L'Ennui immediately brings forth shades of Lolita, another book turned into a movie that dealt with a relationship between an older man and a younger woman. L'Ennui is based on the book by Alberto Moravia, and deals more with obsession than with an actual relationship. The movie contains considerable nudity and sex, making it superficially similar to Romance, Catherine's Briellat's sexually explicit recent film.

The story centers on Martin (Charles Berling, Ridicule), a disenchanted philosophy teacher. Six months ago, he separated from his wife (Arielle Dombasie), though they are still close. He feels that something is missing in his life, but he doesn't know what. Teaching no longer gives him joy, and his wife's happiness serves to further his own depression. One night, he notices an older man with a very young woman, and begins to follow them around. The couple parts, and Martin follows the man into a bar. He ends up paying the man's tab, and the man gives him a painting as an IOU. A couple days later, Martin goes to collect his money and discovers the man had died. Odder yet, the man's apartment is filled with paintings and sketches of nude women, and the man died while having sex. Later, Martin meets Cecilia (Sophie Guillemin), the man's companion and model, and begins a purely sexual relationship with her. Martin is intrigued with Cecilia, both because of her age (she is 17), and the fact that the painter had been having sex with her several times a day.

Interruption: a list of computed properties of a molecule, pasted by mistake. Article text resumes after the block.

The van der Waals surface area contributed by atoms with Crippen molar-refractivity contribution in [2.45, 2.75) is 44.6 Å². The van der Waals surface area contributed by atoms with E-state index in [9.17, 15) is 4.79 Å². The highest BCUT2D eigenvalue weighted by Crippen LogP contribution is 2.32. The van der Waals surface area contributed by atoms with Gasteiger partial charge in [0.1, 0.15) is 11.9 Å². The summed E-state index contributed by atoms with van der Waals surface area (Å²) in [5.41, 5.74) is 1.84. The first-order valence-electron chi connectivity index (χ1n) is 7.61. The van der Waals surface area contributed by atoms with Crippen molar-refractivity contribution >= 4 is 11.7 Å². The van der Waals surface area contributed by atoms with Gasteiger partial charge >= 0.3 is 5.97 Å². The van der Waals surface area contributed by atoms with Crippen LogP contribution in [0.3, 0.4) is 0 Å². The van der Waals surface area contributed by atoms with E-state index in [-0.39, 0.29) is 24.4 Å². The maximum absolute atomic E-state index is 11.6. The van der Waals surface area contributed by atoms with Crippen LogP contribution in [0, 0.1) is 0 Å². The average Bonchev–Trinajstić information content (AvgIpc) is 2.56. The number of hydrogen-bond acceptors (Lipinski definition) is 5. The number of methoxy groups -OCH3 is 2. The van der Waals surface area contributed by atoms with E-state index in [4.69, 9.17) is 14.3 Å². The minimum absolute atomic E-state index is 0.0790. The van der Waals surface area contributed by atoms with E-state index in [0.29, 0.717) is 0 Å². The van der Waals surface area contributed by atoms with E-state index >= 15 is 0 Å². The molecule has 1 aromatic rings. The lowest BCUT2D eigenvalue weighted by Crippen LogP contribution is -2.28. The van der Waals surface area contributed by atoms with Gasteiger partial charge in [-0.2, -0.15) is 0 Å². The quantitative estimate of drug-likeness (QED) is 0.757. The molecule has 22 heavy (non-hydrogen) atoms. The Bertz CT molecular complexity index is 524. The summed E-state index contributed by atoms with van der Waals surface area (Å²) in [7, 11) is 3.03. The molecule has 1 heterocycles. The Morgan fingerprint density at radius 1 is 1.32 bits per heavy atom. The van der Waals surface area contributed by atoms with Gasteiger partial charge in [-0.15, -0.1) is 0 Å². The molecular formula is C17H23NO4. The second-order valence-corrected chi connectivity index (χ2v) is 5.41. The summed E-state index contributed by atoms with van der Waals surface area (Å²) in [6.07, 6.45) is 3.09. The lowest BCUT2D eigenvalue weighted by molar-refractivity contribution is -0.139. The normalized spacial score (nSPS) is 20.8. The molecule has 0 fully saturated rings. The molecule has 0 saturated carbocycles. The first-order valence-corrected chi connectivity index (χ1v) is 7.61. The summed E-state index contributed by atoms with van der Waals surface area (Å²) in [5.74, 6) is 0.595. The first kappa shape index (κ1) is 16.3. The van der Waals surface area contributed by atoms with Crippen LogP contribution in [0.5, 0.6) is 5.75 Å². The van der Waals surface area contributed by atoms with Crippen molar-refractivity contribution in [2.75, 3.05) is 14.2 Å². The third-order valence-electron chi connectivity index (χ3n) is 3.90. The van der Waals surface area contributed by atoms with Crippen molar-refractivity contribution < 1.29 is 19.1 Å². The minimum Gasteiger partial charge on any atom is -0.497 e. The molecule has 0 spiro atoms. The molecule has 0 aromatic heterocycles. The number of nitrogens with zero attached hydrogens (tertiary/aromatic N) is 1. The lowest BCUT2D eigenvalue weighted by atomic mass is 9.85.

Martin begins to think that sex may be what he is missing. As his relationship continues with Cecilia, it is apparent that things are only getting worse. Martin uses Cecilia for sex, and nothing else. Any attempts to engage Cecilia in conversation prove unfruitful. He knows little about her personal likes, they just meet and have sex. On the other hand, Cecilia is just a shell of a person. The only time she shows any emotion is during lovemaking. At all other times she is quiet, and refuses (or cannot) give her opinion on anything, or gives evasive answers. Martin becomes increasingly frustrated, and begins suspecting that Cecilia is having an affair. Martin obsession grows as time goes on. He demands to know at all times where Cecilia is, who she is doing things with, why her phone was busy, and all the other things that stalkers like to know. He begins following her around, becoming almost abusive at some points. He tries to break things off with Cecilia, but is unsuccessful. His wife cannot understand his actions. He doesn't find Cecilia intelligent or beautiful, there is nothing spectacular about her at all. She is completely ordinary in every aspect.

As in Romance, the on-screen sex is not erotic, but this isn't because of a failure of the film; Martin is grasping at trying to find what he is lost. For once, the sex isn't supposed to be erotic. It is more of a task, or chore, for both involved. Berling gives realistic portrait of an obsessed man, skirting the edges of the pathetic, but never quite crossing the line. Guillemin's Cecilia is nearly devoid of emotion, completely unreadable. Director Cedric Khan stretched this tale out to two hours, which probably wasn't the best thing to do. It is certainly disturbing watching Martin's behavior become increasingly erratic, but little else happens in the movie. Some of the middle parts seem to drag on a tad too long. Otherwise, L'Ennui is a moderately interesting study on the effects of jealousy and obsession on a man.

Mongoose Rates It: Okay.
2 hours, French with English subtitles, Not Rated, but lots of sexual situations and nudity, and easy R.

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